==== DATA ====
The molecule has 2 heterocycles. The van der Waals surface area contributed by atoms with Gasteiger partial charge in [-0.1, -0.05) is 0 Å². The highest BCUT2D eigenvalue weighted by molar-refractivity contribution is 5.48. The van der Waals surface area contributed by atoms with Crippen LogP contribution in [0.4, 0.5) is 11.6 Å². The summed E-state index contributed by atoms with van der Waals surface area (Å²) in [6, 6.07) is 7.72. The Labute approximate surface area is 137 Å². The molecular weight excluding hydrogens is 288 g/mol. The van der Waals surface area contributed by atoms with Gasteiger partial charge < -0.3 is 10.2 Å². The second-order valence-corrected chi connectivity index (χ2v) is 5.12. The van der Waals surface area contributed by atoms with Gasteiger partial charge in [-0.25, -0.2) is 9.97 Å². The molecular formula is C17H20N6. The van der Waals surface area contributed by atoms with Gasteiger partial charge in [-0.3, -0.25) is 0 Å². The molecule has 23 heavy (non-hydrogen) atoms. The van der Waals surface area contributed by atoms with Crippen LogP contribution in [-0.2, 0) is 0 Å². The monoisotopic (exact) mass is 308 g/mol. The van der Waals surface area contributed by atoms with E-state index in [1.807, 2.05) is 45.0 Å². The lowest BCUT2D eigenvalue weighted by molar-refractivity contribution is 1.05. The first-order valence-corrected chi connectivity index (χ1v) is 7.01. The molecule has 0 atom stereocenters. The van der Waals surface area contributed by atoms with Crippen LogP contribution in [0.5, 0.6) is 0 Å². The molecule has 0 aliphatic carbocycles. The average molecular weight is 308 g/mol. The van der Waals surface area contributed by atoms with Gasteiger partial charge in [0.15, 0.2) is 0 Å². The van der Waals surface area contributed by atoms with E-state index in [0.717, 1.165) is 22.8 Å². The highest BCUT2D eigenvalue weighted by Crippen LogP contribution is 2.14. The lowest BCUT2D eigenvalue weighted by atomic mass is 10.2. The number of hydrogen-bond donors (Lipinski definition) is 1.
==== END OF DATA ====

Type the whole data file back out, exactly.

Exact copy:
The molecule has 2 heterocycles. The van der Waals surface area contributed by atoms with Gasteiger partial charge in [-0.1, -0.05) is 0 Å². The highest BCUT2D eigenvalue weighted by molar-refractivity contribution is 5.48. The van der Waals surface area contributed by atoms with Crippen LogP contribution in [0.4, 0.5) is 11.6 Å². The summed E-state index contributed by atoms with van der Waals surface area (Å²) in [6, 6.07) is 7.72. The Labute approximate surface area is 137 Å². The molecular weight excluding hydrogens is 288 g/mol. The van der Waals surface area contributed by atoms with Gasteiger partial charge < -0.3 is 10.2 Å². The second-order valence-corrected chi connectivity index (χ2v) is 5.12. The van der Waals surface area contributed by atoms with Gasteiger partial charge in [-0.25, -0.2) is 9.97 Å². The molecular formula is C17H20N6. The van der Waals surface area contributed by atoms with Gasteiger partial charge in [-0.3, -0.25) is 0 Å². The molecule has 23 heavy (non-hydrogen) atoms. The van der Waals surface area contributed by atoms with Crippen LogP contribution in [-0.2, 0) is 0 Å². The monoisotopic (exact) mass is 308 g/mol. The van der Waals surface area contributed by atoms with E-state index in [1.807, 2.05) is 45.0 Å². The lowest BCUT2D eigenvalue weighted by molar-refractivity contribution is 1.05. The first-order valence-corrected chi connectivity index (χ1v) is 7.01. The molecule has 0 atom stereocenters. The van der Waals surface area contributed by atoms with Crippen LogP contribution in [0.5, 0.6) is 0 Å². The molecule has 0 aliphatic carbocycles. The average molecular weight is 308 g/mol. The van der Waals surface area contributed by atoms with Gasteiger partial charge in [0.15, 0.2) is 0 Å². The van der Waals surface area contributed by atoms with E-state index in [0.717, 1.165) is 22.8 Å². The highest BCUT2D eigenvalue weighted by Crippen LogP contribution is 2.14. The lowest BCUT2D eigenvalue weighted by atomic mass is 10.2. The number of hydrogen-bond donors (Lipinski definition) is 1.